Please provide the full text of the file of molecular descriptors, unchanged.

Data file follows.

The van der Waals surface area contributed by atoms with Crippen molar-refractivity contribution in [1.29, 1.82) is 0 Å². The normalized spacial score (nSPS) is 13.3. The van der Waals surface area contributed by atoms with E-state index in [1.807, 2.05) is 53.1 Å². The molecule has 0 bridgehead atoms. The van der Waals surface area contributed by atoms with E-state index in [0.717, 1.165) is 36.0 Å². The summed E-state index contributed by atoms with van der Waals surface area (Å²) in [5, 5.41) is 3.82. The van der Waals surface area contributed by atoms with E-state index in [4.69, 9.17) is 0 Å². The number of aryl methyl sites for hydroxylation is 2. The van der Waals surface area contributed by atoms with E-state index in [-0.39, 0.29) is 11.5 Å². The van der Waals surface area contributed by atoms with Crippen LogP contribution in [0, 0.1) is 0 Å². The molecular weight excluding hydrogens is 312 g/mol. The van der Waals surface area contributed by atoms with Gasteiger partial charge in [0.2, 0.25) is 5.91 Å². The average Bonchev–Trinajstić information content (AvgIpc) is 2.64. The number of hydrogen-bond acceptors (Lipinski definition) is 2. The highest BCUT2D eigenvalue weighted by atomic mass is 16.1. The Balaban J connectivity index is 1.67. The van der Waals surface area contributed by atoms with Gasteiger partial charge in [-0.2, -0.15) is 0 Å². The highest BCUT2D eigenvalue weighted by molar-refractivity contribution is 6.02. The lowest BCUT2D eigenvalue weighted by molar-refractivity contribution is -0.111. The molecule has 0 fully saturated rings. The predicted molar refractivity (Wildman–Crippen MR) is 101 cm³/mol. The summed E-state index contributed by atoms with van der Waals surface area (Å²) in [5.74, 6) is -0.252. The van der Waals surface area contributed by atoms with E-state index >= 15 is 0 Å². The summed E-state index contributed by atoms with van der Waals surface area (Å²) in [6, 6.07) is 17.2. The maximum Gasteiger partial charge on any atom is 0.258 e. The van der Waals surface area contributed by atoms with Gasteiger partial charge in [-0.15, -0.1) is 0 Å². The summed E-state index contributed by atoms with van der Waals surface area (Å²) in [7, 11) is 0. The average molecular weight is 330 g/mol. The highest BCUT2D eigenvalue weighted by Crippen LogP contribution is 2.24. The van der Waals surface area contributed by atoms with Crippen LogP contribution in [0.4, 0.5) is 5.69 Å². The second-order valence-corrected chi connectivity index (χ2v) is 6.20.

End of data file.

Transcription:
The van der Waals surface area contributed by atoms with Crippen molar-refractivity contribution in [1.29, 1.82) is 0 Å². The normalized spacial score (nSPS) is 13.3. The van der Waals surface area contributed by atoms with E-state index in [1.807, 2.05) is 53.1 Å². The molecule has 0 bridgehead atoms. The van der Waals surface area contributed by atoms with E-state index in [0.717, 1.165) is 36.0 Å². The summed E-state index contributed by atoms with van der Waals surface area (Å²) in [5, 5.41) is 3.82. The van der Waals surface area contributed by atoms with E-state index in [4.69, 9.17) is 0 Å². The number of aryl methyl sites for hydroxylation is 2. The van der Waals surface area contributed by atoms with E-state index in [-0.39, 0.29) is 11.5 Å². The van der Waals surface area contributed by atoms with Crippen LogP contribution in [0, 0.1) is 0 Å². The molecular weight excluding hydrogens is 312 g/mol. The van der Waals surface area contributed by atoms with Gasteiger partial charge in [0.2, 0.25) is 5.91 Å². The average Bonchev–Trinajstić information content (AvgIpc) is 2.64. The number of hydrogen-bond acceptors (Lipinski definition) is 2. The highest BCUT2D eigenvalue weighted by atomic mass is 16.1. The Balaban J connectivity index is 1.67. The van der Waals surface area contributed by atoms with Gasteiger partial charge in [-0.2, -0.15) is 0 Å². The highest BCUT2D eigenvalue weighted by molar-refractivity contribution is 6.02. The lowest BCUT2D eigenvalue weighted by molar-refractivity contribution is -0.111. The molecule has 0 fully saturated rings. The predicted molar refractivity (Wildman–Crippen MR) is 101 cm³/mol. The summed E-state index contributed by atoms with van der Waals surface area (Å²) in [5.74, 6) is -0.252. The van der Waals surface area contributed by atoms with E-state index >= 15 is 0 Å². The summed E-state index contributed by atoms with van der Waals surface area (Å²) in [6, 6.07) is 17.2. The maximum Gasteiger partial charge on any atom is 0.258 e. The van der Waals surface area contributed by atoms with Gasteiger partial charge in [-0.15, -0.1) is 0 Å². The summed E-state index contributed by atoms with van der Waals surface area (Å²) in [7, 11) is 0. The average molecular weight is 330 g/mol. The highest BCUT2D eigenvalue weighted by Crippen LogP contribution is 2.24. The van der Waals surface area contributed by atoms with Crippen LogP contribution in [0.4, 0.5) is 5.69 Å². The second-order valence-corrected chi connectivity index (χ2v) is 6.20.